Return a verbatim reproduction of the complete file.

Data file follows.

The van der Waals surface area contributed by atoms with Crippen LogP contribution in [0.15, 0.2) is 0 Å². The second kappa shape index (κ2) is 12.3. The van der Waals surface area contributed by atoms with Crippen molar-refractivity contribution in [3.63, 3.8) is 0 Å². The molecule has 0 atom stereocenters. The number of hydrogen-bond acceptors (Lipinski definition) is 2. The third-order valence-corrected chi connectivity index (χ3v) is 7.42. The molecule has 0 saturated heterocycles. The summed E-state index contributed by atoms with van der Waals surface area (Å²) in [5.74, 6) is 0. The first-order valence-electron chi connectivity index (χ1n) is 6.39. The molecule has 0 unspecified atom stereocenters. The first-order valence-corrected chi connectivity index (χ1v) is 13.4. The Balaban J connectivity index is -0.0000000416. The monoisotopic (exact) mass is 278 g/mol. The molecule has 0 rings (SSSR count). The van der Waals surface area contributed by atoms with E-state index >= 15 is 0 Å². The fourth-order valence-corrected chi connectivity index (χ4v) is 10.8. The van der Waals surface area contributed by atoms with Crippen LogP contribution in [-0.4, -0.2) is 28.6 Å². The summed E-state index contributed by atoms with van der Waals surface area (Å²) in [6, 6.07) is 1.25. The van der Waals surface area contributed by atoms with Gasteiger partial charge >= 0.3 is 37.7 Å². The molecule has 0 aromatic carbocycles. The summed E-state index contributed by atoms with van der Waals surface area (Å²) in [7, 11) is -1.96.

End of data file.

The van der Waals surface area contributed by atoms with Crippen LogP contribution in [0.15, 0.2) is 0 Å². The second kappa shape index (κ2) is 12.3. The van der Waals surface area contributed by atoms with Crippen molar-refractivity contribution in [3.63, 3.8) is 0 Å². The molecule has 0 atom stereocenters. The number of hydrogen-bond acceptors (Lipinski definition) is 2. The third-order valence-corrected chi connectivity index (χ3v) is 7.42. The molecule has 0 saturated heterocycles. The summed E-state index contributed by atoms with van der Waals surface area (Å²) in [5.74, 6) is 0. The first-order valence-electron chi connectivity index (χ1n) is 6.39. The molecule has 0 unspecified atom stereocenters. The first-order valence-corrected chi connectivity index (χ1v) is 13.4. The Balaban J connectivity index is -0.0000000416. The monoisotopic (exact) mass is 278 g/mol. The molecule has 0 rings (SSSR count). The van der Waals surface area contributed by atoms with E-state index >= 15 is 0 Å². The fourth-order valence-corrected chi connectivity index (χ4v) is 10.8. The van der Waals surface area contributed by atoms with Crippen LogP contribution in [-0.4, -0.2) is 28.6 Å². The summed E-state index contributed by atoms with van der Waals surface area (Å²) in [6, 6.07) is 1.25. The van der Waals surface area contributed by atoms with Gasteiger partial charge >= 0.3 is 37.7 Å². The molecule has 0 aromatic carbocycles. The summed E-state index contributed by atoms with van der Waals surface area (Å²) in [7, 11) is -1.96.